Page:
Published on: July 20, 2020
by Beth Ellwood for PsyPost:
A new study published in the International Journal of Environmental Research and Public Health found that roughly 45 minutes of vigorous exercise during the pandemic sufficiently reduced negative emotions in a sample of Chinese college students.
Strict social distancing measures implemented during the pandemic have impacted the daily lives of citizens around the world. Despite the mental health impact of such prolonged social isolation, little research has considered possible mitigating factors that might reduce mental suffering.
In a longitudinal study, Yao Zhang and colleagues aimed to explore the mental health of college students quarantined during the peak of the coronavirus and to consider the possible mitigating effects of exercise.
The study involved 66 Chinese college students who stayed at home during the outbreak to comply with social distancing regulations. The students completed three online surveys at roughly two-week intervals, on the following dates: February 19, 2020, March 5, 2020, and March 20, 2020. During this time, the pandemic continued to increase in severity and steadily peaked in China. None of the subjects were diagnosed with COVID-19 during the study.
Students were asked to indicate how many days in the past two weeks they had engaged in light physical activity, moderate physical activity, and vigorous physical activity and how many minutes they had typically spent on each type of exercise. Subjects also reported their sleep quality, and, using the Depression and Anxiety Stress Scale (DASS), their negative emotions in the past week. Aggressiveness was additionally assessed with a questionnaire measuring hostility, anger, verbal aggression, and physical aggression.
Results showed that almost 85% of the sample reported worries about COVID-19 and 42% showed sleep scores that indicated poor quality of sleep. As the number of local COVID-19 deaths increased, participants’ sleep quality dropped, with sleep efficiency showing the strongest relationship with the number of COVID-19 deaths. Interestingly, while neither negative emotion nor global DASS score was related to the number of COVID-19 deaths, aggressiveness was negatively correlated with death count. The authors suggest that this drop in aggressiveness reflects the fact that people have begun to “realize the fragility of life” and are “cherishing every moment.”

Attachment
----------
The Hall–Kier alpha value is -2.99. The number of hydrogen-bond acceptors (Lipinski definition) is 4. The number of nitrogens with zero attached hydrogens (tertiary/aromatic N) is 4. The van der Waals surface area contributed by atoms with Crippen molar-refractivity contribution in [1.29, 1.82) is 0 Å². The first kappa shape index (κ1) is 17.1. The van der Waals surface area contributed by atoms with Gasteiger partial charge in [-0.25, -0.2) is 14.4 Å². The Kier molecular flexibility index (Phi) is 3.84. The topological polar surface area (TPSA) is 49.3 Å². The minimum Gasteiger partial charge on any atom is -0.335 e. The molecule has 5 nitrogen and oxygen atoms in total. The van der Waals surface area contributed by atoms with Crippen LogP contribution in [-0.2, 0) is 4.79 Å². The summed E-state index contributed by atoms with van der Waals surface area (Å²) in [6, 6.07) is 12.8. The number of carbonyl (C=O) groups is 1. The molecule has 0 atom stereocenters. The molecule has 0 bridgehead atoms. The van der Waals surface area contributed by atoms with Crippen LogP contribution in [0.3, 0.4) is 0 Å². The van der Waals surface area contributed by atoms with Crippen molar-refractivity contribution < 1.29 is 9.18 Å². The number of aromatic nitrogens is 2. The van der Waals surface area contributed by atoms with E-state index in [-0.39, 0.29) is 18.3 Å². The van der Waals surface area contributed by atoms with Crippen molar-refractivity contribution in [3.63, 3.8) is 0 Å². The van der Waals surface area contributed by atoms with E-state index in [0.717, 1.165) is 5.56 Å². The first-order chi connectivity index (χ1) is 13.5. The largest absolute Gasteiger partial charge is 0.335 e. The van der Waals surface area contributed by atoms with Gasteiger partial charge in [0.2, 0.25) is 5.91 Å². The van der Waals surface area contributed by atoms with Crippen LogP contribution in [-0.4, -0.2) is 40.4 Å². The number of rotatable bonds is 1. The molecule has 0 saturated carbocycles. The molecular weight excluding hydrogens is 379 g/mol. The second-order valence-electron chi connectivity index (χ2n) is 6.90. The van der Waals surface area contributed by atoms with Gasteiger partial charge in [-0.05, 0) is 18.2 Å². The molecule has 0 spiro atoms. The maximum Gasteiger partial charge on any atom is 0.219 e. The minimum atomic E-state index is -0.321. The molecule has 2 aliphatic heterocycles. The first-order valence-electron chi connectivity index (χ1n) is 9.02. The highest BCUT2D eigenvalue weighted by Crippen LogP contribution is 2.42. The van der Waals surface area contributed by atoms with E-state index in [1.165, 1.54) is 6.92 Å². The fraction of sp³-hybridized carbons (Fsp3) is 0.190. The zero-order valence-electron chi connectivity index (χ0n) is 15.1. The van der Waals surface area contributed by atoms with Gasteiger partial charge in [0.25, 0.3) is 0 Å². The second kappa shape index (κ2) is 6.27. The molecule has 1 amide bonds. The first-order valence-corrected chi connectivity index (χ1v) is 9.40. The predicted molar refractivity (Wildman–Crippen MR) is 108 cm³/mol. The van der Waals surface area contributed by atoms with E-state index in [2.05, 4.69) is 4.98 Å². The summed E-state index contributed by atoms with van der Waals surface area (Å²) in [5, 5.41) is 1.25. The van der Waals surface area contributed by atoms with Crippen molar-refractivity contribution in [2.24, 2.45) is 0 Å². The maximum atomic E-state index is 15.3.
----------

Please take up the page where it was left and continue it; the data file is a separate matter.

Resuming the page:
When it came to physical activity, researchers used something called MET values to compute each subject’s energy expenditure, depending on the intensity of the activities they reported. On average, participants exerted 355 METs of vigorous physical activity per week.
Physical activity was related to lower DASS scores, lower negative emotions, and reduced depression. Interestingly, further analysis pointed to a sweet spot when physical activity produced its protective benefits. The authors describe a “dose-response curve” between physical activity and negative emotions, demonstrating that both too much and too little physical exercise worsened negative emotions. “A suitable amount to minimize negative emotions occurred when weekly physical activity was about 2500 METs, corresponding to 108 min of light, 80 min of moderate, or 45 min of vigorous physical activity every day,” the authors report.
This recommended amount of exercise is higher than previous studies which have suggested 60 minutes of moderate-vigorous physical activity per day. The authors suggest that during this difficult time, people need more physical activity than usual “to offset the psychological burden and negative emotions” brought about by the pandemic.
The study, “Mental Health Problems during the COVID-19 Pandemics and the Mitigation Effects of Exercise: A Longitudinal Study of College Students in China”, was authored by Yao Zhang, Haoyu Zhang, Xindong Ma, and Qian Di.
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